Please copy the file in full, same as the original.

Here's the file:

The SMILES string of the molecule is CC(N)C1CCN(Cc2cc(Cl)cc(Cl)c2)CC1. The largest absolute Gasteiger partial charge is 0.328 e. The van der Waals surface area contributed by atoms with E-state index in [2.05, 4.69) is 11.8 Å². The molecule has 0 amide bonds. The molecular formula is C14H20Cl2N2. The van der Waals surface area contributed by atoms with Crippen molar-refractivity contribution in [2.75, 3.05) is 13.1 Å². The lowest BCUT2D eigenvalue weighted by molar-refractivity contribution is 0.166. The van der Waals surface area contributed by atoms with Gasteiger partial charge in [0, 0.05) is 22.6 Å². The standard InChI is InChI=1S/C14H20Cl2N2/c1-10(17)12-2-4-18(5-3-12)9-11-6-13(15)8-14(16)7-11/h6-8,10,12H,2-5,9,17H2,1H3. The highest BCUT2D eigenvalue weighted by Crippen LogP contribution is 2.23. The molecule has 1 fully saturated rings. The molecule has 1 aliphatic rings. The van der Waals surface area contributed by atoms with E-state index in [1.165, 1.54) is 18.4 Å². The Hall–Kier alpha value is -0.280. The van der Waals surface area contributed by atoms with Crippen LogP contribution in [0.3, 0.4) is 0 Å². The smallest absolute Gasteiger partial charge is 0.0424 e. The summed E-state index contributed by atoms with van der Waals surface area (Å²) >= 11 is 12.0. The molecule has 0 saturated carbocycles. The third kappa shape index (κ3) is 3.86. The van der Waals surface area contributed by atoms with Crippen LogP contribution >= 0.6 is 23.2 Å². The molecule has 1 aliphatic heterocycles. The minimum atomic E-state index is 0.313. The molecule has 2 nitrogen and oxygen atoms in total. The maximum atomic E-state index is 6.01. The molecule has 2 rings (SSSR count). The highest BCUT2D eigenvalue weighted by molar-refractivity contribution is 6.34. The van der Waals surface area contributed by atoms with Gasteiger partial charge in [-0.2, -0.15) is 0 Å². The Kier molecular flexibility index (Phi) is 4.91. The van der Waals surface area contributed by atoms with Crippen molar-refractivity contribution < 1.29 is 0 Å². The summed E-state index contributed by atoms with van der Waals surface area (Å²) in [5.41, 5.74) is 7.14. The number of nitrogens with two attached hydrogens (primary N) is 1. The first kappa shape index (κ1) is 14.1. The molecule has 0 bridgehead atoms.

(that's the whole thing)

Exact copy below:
The SMILES string of the molecule is CC(N)C1CCN(Cc2cc(Cl)cc(Cl)c2)CC1. The largest absolute Gasteiger partial charge is 0.328 e. The van der Waals surface area contributed by atoms with E-state index in [2.05, 4.69) is 11.8 Å². The molecule has 0 amide bonds. The molecular formula is C14H20Cl2N2. The van der Waals surface area contributed by atoms with Crippen molar-refractivity contribution in [2.75, 3.05) is 13.1 Å². The lowest BCUT2D eigenvalue weighted by molar-refractivity contribution is 0.166. The van der Waals surface area contributed by atoms with Gasteiger partial charge in [0, 0.05) is 22.6 Å². The standard InChI is InChI=1S/C14H20Cl2N2/c1-10(17)12-2-4-18(5-3-12)9-11-6-13(15)8-14(16)7-11/h6-8,10,12H,2-5,9,17H2,1H3. The highest BCUT2D eigenvalue weighted by Crippen LogP contribution is 2.23. The molecule has 1 fully saturated rings. The molecule has 1 aliphatic rings. The van der Waals surface area contributed by atoms with E-state index in [1.165, 1.54) is 18.4 Å². The Hall–Kier alpha value is -0.280. The van der Waals surface area contributed by atoms with Crippen LogP contribution in [0.3, 0.4) is 0 Å². The smallest absolute Gasteiger partial charge is 0.0424 e. The summed E-state index contributed by atoms with van der Waals surface area (Å²) >= 11 is 12.0. The molecule has 0 saturated carbocycles. The third kappa shape index (κ3) is 3.86. The van der Waals surface area contributed by atoms with Crippen LogP contribution >= 0.6 is 23.2 Å². The molecule has 1 aliphatic heterocycles. The minimum atomic E-state index is 0.313. The molecule has 2 nitrogen and oxygen atoms in total. The maximum atomic E-state index is 6.01. The molecule has 2 rings (SSSR count). The highest BCUT2D eigenvalue weighted by molar-refractivity contribution is 6.34. The van der Waals surface area contributed by atoms with Gasteiger partial charge in [-0.2, -0.15) is 0 Å². The Kier molecular flexibility index (Phi) is 4.91. The van der Waals surface area contributed by atoms with Crippen molar-refractivity contribution < 1.29 is 0 Å². The summed E-state index contributed by atoms with van der Waals surface area (Å²) in [5.41, 5.74) is 7.14. The number of nitrogens with two attached hydrogens (primary N) is 1. The first kappa shape index (κ1) is 14.1. The molecule has 0 bridgehead atoms.